Wimbledon cancelled for the first time since World War Two

first_img…“The 134th Championships will instead be staged from June 28 to July 11, 2021.” LONDON (Reuters) – The Wimbledon championships were cancelled for the first time since World War Two on Wednesday as the coronavirus pandemic struck another blue-riband sports event off the calendar and wiped out the entire tennis grasscourt season.While the decision had looked inevitable for some time, since the virtual shutdown of world sport and the postponement of the Tokyo Olympics, Wimbledon had been one of the few events not to have been officially cancelled or postponed.But after emergency talks between the various stakeholders over the last few days, the All England Lawn Tennis Club (AELTC) announced that it was impossible for the grasscourt Grand Slam, scheduled for June 29-July 12, to take place. “It is with great regret that the main board … have today decided that The Championships 2020 will be cancelled due to public health concerns linked to the coronavirus epidemic,” the AELTC said in a statement here“The 134th Championships will instead be staged from June 28 to July 11, 2021.” Following the cancellation of the grasscourt major, and with the pandemic worsening in Europe and the U.S, the men’s ATP Tour, women’s WTA Tour and the International Tennis Federation extended the suspension of professional tennis for another five weeks to July 13.“At this time, tournaments taking place from July 13, 2020 onwards are still planning to proceed as per the published schedule,” said a joint statement from the governing bodies.Britain’s death toll from the virus reached 2,352 on Wednesday, according to NHS figures.The French Open, originally due to be held from May 24-June 7 was postponed and controversially rescheduled by the French tennis federation for Sept. 20-Oct. 4, shortly after the end of the U.S. Open.The U.S. Open organisers said they were continuing with their plans to host the hardcourt Grand Slam in New York as scheduled from Aug 31-Sep 14.NO VACCINE = NO TENNIS Players across the tennis fraternity reacted with shock and sadness at the cancellation of Wimbledon.Roger Federer, whose record haul of 20 Grand Slam titles includes eight Wimbledon trophies, said he was “devastated”. “There is no gif for these things that I am feeling,” he added. In a statement from the organisers of the Halle Open, which was also cancelled, Federer said: “We are going through difficult times but we will emerge stronger. I already look forward to returning to Halle next year. Stay healthy.”Former Wimbledon champion Amelie Mauresmo did not think either the U.S. Open or the French Open would go ahead this year. “I think we’re going to have to draw a line under the 2020 tennis season,” Mauresmo said on Twitter this week.“International circuit = players of all nationalities plus management, spectators and people from the 4 corners of the world who bring these events to life. No vaccine = no tennis.” Unlike the French Open which is played on clay, Wimbledon’s scope for re-arranging the start date was extremely limited.While Centre Court and Court One boast a roof, playing elite level tennis outside on grass would have been extremely challenging in late summer or autumn with a lack of light and problems caused by dew forming on the surface late in the day.Shortening the format of the tournament, or playing behind closed doors, would also have proved extremely unpopular with the players. “While in some ways this has been a challenging decision, we strongly believe it is not only in the best interests of society at this time, but also provides certainty to our colleagues in international tennis given the impact on the grass court events in the UK and in Europe and the broader tennis calendar,” AELTC Chief Executive Richard Lewis said.Tickets holders will be offered the chance to purchase tickets for the same day and court for 2021 championships as well as being issued with a refund for this year’s event, organisers added. Wimbledon had been held every year since 1946 after a six-year hiatus because the country was at war.last_img read more

A Malachi Richardson impostor spent a day fooling everybody: ‘I got catfished in person’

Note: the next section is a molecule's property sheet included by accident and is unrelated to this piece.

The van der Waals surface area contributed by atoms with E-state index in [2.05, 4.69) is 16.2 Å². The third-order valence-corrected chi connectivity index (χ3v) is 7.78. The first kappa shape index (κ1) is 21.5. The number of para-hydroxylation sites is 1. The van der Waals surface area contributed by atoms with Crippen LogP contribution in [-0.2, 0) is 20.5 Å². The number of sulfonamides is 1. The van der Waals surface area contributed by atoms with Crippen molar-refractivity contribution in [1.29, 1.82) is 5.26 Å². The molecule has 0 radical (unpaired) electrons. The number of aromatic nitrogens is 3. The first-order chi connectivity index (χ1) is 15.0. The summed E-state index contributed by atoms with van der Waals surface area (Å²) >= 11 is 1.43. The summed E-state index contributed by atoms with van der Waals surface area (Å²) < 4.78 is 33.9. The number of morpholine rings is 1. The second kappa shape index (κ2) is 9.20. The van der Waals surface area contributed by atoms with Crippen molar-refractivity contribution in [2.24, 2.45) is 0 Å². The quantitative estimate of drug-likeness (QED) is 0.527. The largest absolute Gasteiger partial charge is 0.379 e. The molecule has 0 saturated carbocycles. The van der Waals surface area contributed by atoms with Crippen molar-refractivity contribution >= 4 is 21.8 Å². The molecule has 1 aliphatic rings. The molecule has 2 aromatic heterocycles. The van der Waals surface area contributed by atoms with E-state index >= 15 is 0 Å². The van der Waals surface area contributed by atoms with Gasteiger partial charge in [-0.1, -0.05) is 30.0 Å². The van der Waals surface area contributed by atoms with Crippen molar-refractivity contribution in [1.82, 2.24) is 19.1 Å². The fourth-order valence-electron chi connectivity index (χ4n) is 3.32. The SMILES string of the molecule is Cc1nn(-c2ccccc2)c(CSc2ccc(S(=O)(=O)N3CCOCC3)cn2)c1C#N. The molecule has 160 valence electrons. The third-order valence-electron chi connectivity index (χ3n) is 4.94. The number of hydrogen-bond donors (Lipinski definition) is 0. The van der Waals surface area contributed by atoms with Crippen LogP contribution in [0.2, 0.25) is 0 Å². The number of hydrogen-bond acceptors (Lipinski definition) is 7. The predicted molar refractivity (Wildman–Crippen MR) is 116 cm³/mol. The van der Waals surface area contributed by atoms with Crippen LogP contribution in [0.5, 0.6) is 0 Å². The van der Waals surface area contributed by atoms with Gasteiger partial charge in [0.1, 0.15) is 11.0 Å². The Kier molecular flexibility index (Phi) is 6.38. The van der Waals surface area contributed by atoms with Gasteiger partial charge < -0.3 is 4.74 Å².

first_imgIn every way it was Malachi Richardson, except it wasn’t. The two pierced ears. A somewhat scraggly high-top fade haircut. The “Always Reppin’” shirt with the orange block “S” that Syracuse wore during warmups in the NCAA Tournament. And a face that, for someone not entirely familiar with the looks of the former Syracuse standout, could easily be mistaken for Richardson’s.For all intents and purposes, he’ll be referred to as the impostor. He rode a commercial flight early Saturday morning from Syracuse’s Hancock International Airport to Newark Liberty International Airport, where he stopped for pictures, videos and autographs before hopping on a plane to Florida. Two 20-year-olds from central New York, Dustin DuBrule and Sean Loveless, rode both flights with the impostor and fell victim to his charade. DuBrule posted his photo with the impostor shortly after 11 a.m. on Saturday, but it didn’t start circulating until late Sunday night, when Loveless tweeted at Richardson to clarify that he had in fact been duped the day before.“A normal person would be like, ‘It’s not me, but thanks,’ or just says, like, ‘I look like him,’” Loveless said. “I am pissed off … I just have a random picture with somebody who I don’t know who he is.”The impostor still remains nameless as of late Sunday night to the two 20-year-olds, most likely along with everyone else fooled throughout the day on Saturday.And while the real Malachi Richardson could see his name grow in popularity over the next month, another Malachi Richardson could be reveling in the humor of his stunt somewhere in Florida’s warm summer while remaining a mystery.“I got catfished in person,” Loveless said. “Like who gets catfished in person? And then I did.” Comments Related Stories Malachi Richardson reportedly signs with agent, officially ending his college careerHow Michael Gbinije and Malachi Richardson fared at the NBA Draft Combine on Thursday Malachi Richardson was on my plane tho pic.twitter.com/uqdGSCgotK— Dustin DuBrule (@DustinDuBrule) May 21, 2016AdvertisementThis is placeholder textThe impostor signed DuBrule’s basketball and told him that he didn’t care which NBA team selected him in the upcoming draft, just that he wanted to be taken. He posed for a picture with Loveless, who waited to approach the impostor until the crowd of around 10 people surrounding him in the tunnel leading from the plane to the gate dissipated.  He even obliged to the request of a stewardess on the first flight, who asked that the impostor send a message to her son in a video.“He really woke up in the morning like, ‘I’m trying to be Malachi Richardson today,’” DuBrule said in a phone interview Sunday night. Published on May 23, 2016 at 2:06 am Contact Matt: mcschnei@syr.edu | @matt_schneidman When the impostor boarded the flight from Syracuse to Newark around 5 a.m. on Saturday, passengers mumbled amongst each other that a recognizable face had joined them. Loveless resisted the urge to approach him immediately and like other passengers on the flight, waited until the plane landed in New Jersey around 7 a.m. to ask for favors.After the impostor’s fellow passengers finished crowding around him, other bystanders in the airport began flocking toward the Richardson lookalike. He never swayed from character, even taking a video with a mom and her son while advising the son to stay in school.Richardson, of course, didn’t heed the impostor’s advice and will instead hope to hear his name called in the first round of this year’s NBA Draft after foregoing his final three years of eligibility at SU.That, in part, is what made the actual Malachi Richardson’s presence on the flight more believable.“He’s still the type of person where he’s humble because he doesn’t have all that money to own his own jet yet and he still has to drive and fly commercial,” Loveless said.This wasn’t an isolated instance where a well-known figure’s doppelganger jokes around with one person and pretends to be someone more famous than themselves. This was intentional, effectively scripted from head to toe, fooling masses of people in Richardson’s own home state about an hour’s car ride from his hometown of Trenton, New Jersey. Facebook Twitter Google+last_img read more